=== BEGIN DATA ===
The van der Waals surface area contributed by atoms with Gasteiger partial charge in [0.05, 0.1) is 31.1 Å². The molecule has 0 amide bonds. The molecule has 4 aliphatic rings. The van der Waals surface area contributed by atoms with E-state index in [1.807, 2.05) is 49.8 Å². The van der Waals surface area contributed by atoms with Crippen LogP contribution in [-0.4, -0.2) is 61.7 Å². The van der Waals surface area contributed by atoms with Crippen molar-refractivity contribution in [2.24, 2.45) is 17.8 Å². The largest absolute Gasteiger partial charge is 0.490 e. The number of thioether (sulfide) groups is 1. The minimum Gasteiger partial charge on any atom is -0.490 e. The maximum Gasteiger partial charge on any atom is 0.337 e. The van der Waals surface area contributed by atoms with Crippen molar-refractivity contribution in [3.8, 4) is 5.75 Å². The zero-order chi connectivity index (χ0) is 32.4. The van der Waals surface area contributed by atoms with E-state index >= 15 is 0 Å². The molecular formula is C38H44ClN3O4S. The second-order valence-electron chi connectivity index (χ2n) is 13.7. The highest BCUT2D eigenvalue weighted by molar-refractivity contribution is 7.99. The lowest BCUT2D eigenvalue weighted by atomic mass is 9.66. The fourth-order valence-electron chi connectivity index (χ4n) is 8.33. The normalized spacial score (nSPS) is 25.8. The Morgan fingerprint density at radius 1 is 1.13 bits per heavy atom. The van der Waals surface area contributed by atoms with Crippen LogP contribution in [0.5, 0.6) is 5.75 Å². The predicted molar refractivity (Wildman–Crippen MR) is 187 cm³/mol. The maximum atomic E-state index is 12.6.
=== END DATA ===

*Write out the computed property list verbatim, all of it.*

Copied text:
The van der Waals surface area contributed by atoms with Gasteiger partial charge in [0.05, 0.1) is 31.1 Å². The molecule has 0 amide bonds. The molecule has 4 aliphatic rings. The van der Waals surface area contributed by atoms with E-state index in [1.807, 2.05) is 49.8 Å². The van der Waals surface area contributed by atoms with Crippen LogP contribution in [-0.4, -0.2) is 61.7 Å². The van der Waals surface area contributed by atoms with Crippen molar-refractivity contribution in [2.24, 2.45) is 17.8 Å². The largest absolute Gasteiger partial charge is 0.490 e. The number of thioether (sulfide) groups is 1. The minimum Gasteiger partial charge on any atom is -0.490 e. The maximum Gasteiger partial charge on any atom is 0.337 e. The van der Waals surface area contributed by atoms with Crippen molar-refractivity contribution in [3.8, 4) is 5.75 Å². The zero-order chi connectivity index (χ0) is 32.4. The van der Waals surface area contributed by atoms with E-state index >= 15 is 0 Å². The molecular formula is C38H44ClN3O4S. The second-order valence-electron chi connectivity index (χ2n) is 13.7. The highest BCUT2D eigenvalue weighted by molar-refractivity contribution is 7.99. The lowest BCUT2D eigenvalue weighted by atomic mass is 9.66. The fourth-order valence-electron chi connectivity index (χ4n) is 8.33. The normalized spacial score (nSPS) is 25.8. The Morgan fingerprint density at radius 1 is 1.13 bits per heavy atom. The van der Waals surface area contributed by atoms with Crippen LogP contribution in [0.5, 0.6) is 5.75 Å². The predicted molar refractivity (Wildman–Crippen MR) is 187 cm³/mol. The maximum atomic E-state index is 12.6.